Guy sprang a little surprise on me this week. He had asked me a while ago whether I’d be interested in taking my Tombstone stuff along to the Brighton & Clayton Warlords monthly meeting to show the lads something a bit different from their standard Warhammer Fantasy Battles fare, and of course, I said “sure”. However, owing to a cock-up by their webmaster (that’ll be Guy, then) I didn’t receive the newsletter in which it was announced that I would be doing it this coming weekend!
So, with time at a premium, I decided to whack something together that would at least be presentable for a game of Legends of the Old West, but which would also serve my own gaming in the future. Many Legends games are played over a small, square area, so a quick trip to the local Homebase store led to me acquiring a couple of 3mm thick 4′ x 2′ MDF boards, which you can see here adorned with a quick paint job. I used a textured exterior wall paint in a creamy/beige colour as the basecoat, followed by a series of three aerosol spray paints in patches: Plasti-Kote super satin chocolate brown first, followed by grey beige from the same company; and finally a Holts Auto Spray in Nevada Beige. By spraying from different heights and directions, and with more or less pressure on the nozzle, I obtained the patchy, mottled look you can see. Not bad for about an hour’s work from start to finish.
I did this up here in the Loftwaffe with all the windows wide open, which helped the textured acrylic paint to dry very quickly and get rid of the stench of the aerosols!
The buildings are the first of Eric Hotz’s “Whitewash City” set that I bought a while ago. I got the ‘Pioneer’ starter set, which will set you back all of a mere $15.99, which for a UK gamer makes just £8 for 15 structures at current exchange rates, and of course you can print them out and alter them as many times as you like. These downloadable PDF buildings were first printed onto normal A4 paper, then spray-mounted (using PhotoMount, in fact, which is somewhat stronger) onto old breakfast cereal packets before cutting out and folding as instructed. Take your time, score all the folds, and the result is really quite impressive, as you can see. I would say that those uprights on the porches need reinforcement, so I’m going to cut some thin strips of either very thin plywood or stiff card and glue them behind the facades to add rigidity. The final task will be to run a bit of paint down the edges where you can see the white card along the folds and edges of cutout pieces. One other thing you might like to consider is substituting short lengths of thin dowel for the stove pipes, rather than using the rolled artwork provided, which proved to be a tad tricky. Job done!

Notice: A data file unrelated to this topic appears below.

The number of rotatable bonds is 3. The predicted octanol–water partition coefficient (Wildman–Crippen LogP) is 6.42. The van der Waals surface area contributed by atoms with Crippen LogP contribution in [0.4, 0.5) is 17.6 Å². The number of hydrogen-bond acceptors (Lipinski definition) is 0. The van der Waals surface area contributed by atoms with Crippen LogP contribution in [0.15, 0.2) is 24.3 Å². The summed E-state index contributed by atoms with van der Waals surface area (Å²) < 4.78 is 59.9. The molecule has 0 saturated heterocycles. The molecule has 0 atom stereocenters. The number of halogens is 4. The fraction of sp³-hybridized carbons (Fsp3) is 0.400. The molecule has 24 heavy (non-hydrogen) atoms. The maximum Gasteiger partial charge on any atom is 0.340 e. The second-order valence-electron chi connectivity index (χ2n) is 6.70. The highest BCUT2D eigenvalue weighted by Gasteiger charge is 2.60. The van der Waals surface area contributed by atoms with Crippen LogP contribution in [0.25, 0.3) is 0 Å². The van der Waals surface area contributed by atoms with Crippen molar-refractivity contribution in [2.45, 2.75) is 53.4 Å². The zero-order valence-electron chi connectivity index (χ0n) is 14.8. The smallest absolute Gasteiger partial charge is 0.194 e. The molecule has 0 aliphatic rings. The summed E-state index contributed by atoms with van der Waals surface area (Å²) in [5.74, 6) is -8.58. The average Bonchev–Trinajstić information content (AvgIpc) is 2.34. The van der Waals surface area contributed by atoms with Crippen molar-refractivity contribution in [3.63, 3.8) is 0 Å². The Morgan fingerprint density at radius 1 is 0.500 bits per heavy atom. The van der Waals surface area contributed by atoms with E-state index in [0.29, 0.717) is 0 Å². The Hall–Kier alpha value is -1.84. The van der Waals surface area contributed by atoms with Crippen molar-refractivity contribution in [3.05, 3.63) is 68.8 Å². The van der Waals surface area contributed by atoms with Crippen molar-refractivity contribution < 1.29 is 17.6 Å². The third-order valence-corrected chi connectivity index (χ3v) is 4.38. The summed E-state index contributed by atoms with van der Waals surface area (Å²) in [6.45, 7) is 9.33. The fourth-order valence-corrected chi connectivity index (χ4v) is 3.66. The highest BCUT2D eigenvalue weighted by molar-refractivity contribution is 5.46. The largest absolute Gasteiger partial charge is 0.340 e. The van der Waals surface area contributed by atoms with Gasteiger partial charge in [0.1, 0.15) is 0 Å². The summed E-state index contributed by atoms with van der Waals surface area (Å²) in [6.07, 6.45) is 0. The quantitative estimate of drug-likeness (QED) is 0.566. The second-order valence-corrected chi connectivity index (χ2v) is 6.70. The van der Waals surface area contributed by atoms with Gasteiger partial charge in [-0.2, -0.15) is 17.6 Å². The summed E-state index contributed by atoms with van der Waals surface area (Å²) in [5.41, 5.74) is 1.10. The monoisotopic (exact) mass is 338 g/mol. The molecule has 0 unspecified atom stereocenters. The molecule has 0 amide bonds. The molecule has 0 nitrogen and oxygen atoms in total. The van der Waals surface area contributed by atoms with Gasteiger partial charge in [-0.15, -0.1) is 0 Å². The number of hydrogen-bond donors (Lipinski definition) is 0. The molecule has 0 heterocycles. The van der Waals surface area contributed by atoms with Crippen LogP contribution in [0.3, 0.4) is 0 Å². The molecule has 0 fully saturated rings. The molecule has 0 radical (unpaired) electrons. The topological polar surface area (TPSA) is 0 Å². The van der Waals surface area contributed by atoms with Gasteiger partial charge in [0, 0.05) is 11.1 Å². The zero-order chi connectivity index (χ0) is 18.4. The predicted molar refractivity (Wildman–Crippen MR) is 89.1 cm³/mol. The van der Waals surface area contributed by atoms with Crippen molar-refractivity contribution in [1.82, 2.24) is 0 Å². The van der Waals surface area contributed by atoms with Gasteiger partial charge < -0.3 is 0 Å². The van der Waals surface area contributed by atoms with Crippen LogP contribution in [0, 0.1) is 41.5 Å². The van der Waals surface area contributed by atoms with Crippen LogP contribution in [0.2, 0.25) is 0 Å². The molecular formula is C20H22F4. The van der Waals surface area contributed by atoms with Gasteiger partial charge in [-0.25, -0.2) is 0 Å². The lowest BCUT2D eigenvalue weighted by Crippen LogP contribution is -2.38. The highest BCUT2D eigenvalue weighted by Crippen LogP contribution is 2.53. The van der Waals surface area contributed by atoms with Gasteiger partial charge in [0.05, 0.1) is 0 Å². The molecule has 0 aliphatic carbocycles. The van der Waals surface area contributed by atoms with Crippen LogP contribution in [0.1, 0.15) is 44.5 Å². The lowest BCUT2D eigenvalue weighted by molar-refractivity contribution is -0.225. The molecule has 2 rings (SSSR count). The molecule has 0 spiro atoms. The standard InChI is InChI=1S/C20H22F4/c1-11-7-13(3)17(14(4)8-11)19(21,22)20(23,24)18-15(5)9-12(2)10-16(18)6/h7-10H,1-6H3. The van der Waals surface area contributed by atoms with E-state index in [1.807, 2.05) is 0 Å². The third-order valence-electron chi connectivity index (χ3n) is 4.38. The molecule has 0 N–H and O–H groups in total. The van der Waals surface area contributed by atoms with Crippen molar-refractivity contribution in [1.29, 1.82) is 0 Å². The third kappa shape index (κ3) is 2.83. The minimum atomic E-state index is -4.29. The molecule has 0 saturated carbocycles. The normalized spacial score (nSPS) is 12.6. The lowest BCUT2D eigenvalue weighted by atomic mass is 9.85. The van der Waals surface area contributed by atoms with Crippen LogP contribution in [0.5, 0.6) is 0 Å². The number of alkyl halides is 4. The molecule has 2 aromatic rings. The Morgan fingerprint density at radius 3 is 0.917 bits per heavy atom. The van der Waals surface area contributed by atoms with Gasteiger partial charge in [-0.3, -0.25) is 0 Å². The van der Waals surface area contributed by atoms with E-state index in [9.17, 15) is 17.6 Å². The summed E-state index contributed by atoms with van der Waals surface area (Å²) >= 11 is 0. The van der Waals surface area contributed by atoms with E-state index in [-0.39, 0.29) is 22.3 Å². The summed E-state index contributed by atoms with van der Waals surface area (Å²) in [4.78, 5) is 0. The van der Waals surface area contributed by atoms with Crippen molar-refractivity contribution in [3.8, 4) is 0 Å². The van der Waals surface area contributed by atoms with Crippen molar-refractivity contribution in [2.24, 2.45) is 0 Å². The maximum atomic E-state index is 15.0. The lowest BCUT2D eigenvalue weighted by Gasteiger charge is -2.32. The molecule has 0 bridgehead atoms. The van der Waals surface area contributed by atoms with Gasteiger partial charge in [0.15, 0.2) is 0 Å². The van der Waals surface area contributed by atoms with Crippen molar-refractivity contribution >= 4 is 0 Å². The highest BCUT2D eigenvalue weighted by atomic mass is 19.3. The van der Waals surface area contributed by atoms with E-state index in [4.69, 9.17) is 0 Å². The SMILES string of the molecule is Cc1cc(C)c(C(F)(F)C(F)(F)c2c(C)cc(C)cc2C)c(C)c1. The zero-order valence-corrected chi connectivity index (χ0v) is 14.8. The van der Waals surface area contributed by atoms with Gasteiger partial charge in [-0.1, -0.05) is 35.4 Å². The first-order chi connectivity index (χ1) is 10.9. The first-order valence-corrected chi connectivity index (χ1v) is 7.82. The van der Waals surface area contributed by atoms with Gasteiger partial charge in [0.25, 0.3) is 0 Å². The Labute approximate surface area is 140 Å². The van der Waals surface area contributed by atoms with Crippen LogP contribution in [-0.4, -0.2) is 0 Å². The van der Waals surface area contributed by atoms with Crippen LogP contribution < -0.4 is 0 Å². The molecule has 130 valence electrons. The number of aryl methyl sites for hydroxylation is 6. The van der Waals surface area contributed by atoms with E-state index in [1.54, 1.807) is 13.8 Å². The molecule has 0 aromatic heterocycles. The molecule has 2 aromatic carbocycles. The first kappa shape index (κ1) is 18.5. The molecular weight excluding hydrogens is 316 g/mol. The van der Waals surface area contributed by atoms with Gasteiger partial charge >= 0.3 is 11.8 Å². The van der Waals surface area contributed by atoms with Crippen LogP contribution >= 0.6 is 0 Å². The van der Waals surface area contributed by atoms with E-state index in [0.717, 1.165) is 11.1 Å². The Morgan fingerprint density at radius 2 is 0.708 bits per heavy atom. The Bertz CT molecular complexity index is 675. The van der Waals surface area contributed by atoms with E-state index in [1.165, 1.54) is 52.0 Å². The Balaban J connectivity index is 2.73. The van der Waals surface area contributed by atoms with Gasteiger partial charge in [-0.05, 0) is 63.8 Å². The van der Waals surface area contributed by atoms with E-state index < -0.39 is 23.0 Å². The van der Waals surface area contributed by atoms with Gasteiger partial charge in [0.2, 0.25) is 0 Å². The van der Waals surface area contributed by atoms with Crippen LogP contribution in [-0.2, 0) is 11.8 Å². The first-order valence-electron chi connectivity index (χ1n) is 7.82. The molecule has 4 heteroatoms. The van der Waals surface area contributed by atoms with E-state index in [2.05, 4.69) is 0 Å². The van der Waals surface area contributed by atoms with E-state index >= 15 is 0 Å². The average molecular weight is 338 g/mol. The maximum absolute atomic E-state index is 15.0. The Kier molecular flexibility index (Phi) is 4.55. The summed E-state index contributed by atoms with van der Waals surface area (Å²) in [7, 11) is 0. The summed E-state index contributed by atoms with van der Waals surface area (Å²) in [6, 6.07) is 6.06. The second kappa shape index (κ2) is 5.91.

I’ve also got black fingers from undercoating a load of barrels, crates, log piles and horse troughs that I picked up from Frontline Wargaming at the Redoubt show in Eastbourne last weekend. These are resin jobs, very light and extremely competitively priced. A few of the barrels in my batch suffered from quite a lot of flash and air bubbles, but a bit of filing and filling and they’re as good as new. I’ll put up pictures of these once they’re done.
Objects like these are really useful in any Wild West game, both to make the game look more attractive and to create hiding places and cover for the characters in the game: they become things ‘in the way’ of shooting, making for greater tactical interest.
I shall also be taking along bits of wall, lichen and so on to add to the scene. The one thing I haven’t got yet is fences — I can see this being a major balsa wood project unless I manage to find some commercially-made ones!
Anyhow, there’s enough stuff now to make for an exciting scenario that can be run several times on the day with different players and, as it happens, there will be some Wild West stuff in the next issue of Battlegames, so this stuff is coming together just in time for a photoshoot.
I’ll let you know how it goes on Sunday.